3. Finally, don't forget that many (most?) aircraft can cruise safely at 25,000ft for some time with everyone on oxygen. As far as I am aware the 25,000 limit is based on the yellow masks used by pax........so if you have established everyone on oxygen then what is the rush to get down in the weeds?

Can't see myself hanging round freezing at 25,000 for very long if I can get down but one has to remember that a screaming dive to anything below 25,000 (away from Everest and the like) is going to have as many "not so good" points as good points.

TyroPicard
8th Sep 2010, 17:04
And don't forget before you take your O2 mask off that it is pressure altitude that determines whether you have sufficient partial pressure of O2.

FCeng84
8th Sep 2010, 17:15
FAR calls for cabin altitude to never exceed 40K feet and to not exceed 25K feet for more than 2 minutes. This has to be met for an expected fuselage hole size. A single cabin window is usually considered. This can become an upper bound on passenger window area. Cockpit windows are strong enough to not have to be considered (testing with the chicken gun shows compliance there).

FCeng84
8th Sep 2010, 17:27
When descending on autopilot the MCP speed window will transition from Mach to Vcas when passing through the Mmo/Vmo altitude. For the most rapid emergency descent the crew will have dialed the window up to Mmo. At the Mmo/Vmo altitude the speed window will transition from Mmo to a Vcas value that represents a nominal descent speed (less than Vmo). In order to continue a rapid descent profile, the crew will have to dial the speed window up to Vmo.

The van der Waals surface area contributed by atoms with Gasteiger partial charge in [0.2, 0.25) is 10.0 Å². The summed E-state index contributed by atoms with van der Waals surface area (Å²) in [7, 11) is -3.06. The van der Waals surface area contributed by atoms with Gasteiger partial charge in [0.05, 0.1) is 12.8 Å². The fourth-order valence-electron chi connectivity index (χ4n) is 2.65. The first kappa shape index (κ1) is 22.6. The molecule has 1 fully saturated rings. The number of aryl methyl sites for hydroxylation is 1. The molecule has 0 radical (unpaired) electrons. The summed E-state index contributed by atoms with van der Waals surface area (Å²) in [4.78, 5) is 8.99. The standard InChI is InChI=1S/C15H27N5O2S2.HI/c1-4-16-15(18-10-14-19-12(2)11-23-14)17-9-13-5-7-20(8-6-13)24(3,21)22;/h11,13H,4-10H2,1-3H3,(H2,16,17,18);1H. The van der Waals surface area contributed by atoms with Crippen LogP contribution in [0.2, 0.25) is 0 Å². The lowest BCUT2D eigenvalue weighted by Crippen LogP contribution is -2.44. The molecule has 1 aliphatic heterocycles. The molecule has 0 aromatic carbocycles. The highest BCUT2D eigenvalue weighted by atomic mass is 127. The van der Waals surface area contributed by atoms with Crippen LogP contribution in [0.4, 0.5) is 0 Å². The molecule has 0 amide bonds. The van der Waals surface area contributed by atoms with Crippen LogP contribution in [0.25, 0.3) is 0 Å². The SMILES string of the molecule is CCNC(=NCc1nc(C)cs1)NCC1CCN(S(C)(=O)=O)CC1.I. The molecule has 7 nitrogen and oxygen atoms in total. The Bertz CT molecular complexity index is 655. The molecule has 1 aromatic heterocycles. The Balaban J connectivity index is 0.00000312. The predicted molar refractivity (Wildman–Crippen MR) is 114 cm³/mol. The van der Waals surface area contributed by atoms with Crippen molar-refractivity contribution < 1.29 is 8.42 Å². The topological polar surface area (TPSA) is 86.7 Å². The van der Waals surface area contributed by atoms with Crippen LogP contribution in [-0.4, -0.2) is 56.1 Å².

syedo
14th Sep 2010, 19:47
thanks pontius and DFC for the additional infos... FCheng, will definitely try it on my next visit to the sim... thats why they ask us to fine tune and crosscheck what we've set up for the descend...:O

NEWYEAR
16th Sep 2010, 16:36
Hi ALL,

Emergency Descent only as procedure is not a Distress, so you cannot use the signal MAYDAY. Emergency Descent is an Urgency, for that reason you must used the signal PAN PAN PAN. Obviously, if you have to carry out an Emergency Descent due to an engine failure because of an explosion inside engine followed with decompression and hydraulic failure…you need to use MAYDAY MAYDAY MAYDAY


According to ICAO DOC 7030 when an aircraft operated as a controlled flight experiences sudden decompression or a (similar) malfunction requiring an emergency descent, the aircraft shall if able:
1. Initiate a turn away from the assigned route or track before commencing the emergency descent;
2. Advise the appropriate air traffic control unit as soon as possible of the emergency descent;
3. Set transponder Code to 7700 and select the Emergency Mode on the automatic dependent surveillance/controller pilot data link communications (ADS/CPDLC) system, if applicable;
4. Turn on exterior lights;
5. Watch for conflicting traffic both visually and by reference to ACAS (if equipped) and;
6. Coordinate its further intentions with the appropriate ATC unit.
Keeping in mind that the aircraft shall not descend below the lowest published minimum altitude which will provide a minimum vertical clearance of 300m (1000ft) or in designated mountainous terrain 600m (2000ft) above all obstacles located in the area specified.


* Personal note: In an Emergency Descent as number 7. I would switch ON Engine Anti-Ice because you could be very busy to realize that you are in icing conditions (specially performing an Emergency Descent during nights)
Finally, according to some planes if available, Speed Brakes have to be used to carry out and Emergency Descent, IF NOT, you cannot develop an Emergency Descent properly, Can you? The question about Structural Damage Known or Suspected, well it must be answered after using the Speed Brake. If the answer is Yes, you may dictate more conservative speed profiles or entry maneuvers, but you need Speed Brake to descend (drag)

In a rapid descent, which is a normal procedure, you should use the Speed Brake if available.

About the whole procedure in an Emergency Descent, you have to check your FCOM and QRH


Regards.